I'll see if I can recreate it on the latest SDK. To double check I'm getting the right SDK first, is this the link I want? - https://dotnetcli.blob.core.windows.net/dotnet/Sdk/release/3.0.1xx/dotnet-sdk-latest-win-x64.exe

That's from the Release/3.0.1XX (3.0.x Runtime) column at https://github.com/dotnet/core-sdk/blob/master/README.md#installers-and-binaries

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commented Aug 9, 2019

Also, are you running debug or release bits?

Release.

I'll see if I can recreate it on the latest SDK. To double check I'm getting the right SDK first, is this the link I want? - https://dotnetcli.blob.core.windows.net/dotnet/Sdk/release/3.0.1xx/dotnet-sdk-latest-win-x64.exe

I used the same source, AspNetCore v3.0.0-preview9.19408.9. Shared NetCoreApp bits copied from corefx master build, from within corefx/artifacts/bin/testhost/netcoreapp-Windows_NT-Release-x64

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commented Aug 9, 2019

To be more precise, I use the nightly zipfile.

@geoffkizer

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commented Aug 9, 2019

I honestly don't know what fixes that contains. Does it contain #40112 which was merged yesterday?

@eiriktsarpalis

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commented Aug 9, 2019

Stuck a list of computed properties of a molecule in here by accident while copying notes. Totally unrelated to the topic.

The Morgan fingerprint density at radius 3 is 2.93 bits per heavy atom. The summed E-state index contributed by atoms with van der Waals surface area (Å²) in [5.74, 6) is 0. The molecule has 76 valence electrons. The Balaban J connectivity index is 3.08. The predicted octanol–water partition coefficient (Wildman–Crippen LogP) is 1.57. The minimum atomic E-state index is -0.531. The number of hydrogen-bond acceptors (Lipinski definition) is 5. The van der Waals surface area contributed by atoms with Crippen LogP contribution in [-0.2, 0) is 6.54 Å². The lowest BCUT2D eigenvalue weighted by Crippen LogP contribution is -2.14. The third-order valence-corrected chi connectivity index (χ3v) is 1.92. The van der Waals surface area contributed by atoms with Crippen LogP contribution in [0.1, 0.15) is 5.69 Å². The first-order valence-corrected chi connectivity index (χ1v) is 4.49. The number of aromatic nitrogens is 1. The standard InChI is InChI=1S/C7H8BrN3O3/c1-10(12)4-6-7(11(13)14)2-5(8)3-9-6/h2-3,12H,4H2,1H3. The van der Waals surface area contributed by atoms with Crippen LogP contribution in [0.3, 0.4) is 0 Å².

I honestly don't know what fixes that contains. Does it contain #40112 which was merged yesterday?

I don't know either, which is why I copy corefx bits to its shared folder post installation.

EDIT: This is why I'd like this to happen #40110

@JamesNK

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commented Aug 9, 2019

Just confirmed that I still get this error with 3.0.100-preview9-013744.

  X ReceivedMessageExceedsSize_ThrowError [235ms]
  Error Message:
   System.Threading.Tasks.TaskCanceledException : A task was canceled.
  Stack Trace:
     at System.Net.Http.TaskCompletionSourceWithCancellation`1.WaitWithCancellationAsync(CancellationToken cancellationToken)
   at System.Net.Http.Http2Connection.SendStreamDataAsync(Int32 streamId, ReadOnlyMemory`1 buffer, CancellationToken cancellationToken)
   at System.Net.Http.Http2Connection.Http2Stream.SendDataAsync(ReadOnlyMemory`1 buffer, CancellationToken cancellationToken)
   at System.Net.Http.HttpContent.CopyToAsyncCore(ValueTask copyTask)
   at System.Net.Http.Http2Connection.Http2Stream.SendRequestBodyAsync(CancellationToken cancellationToken)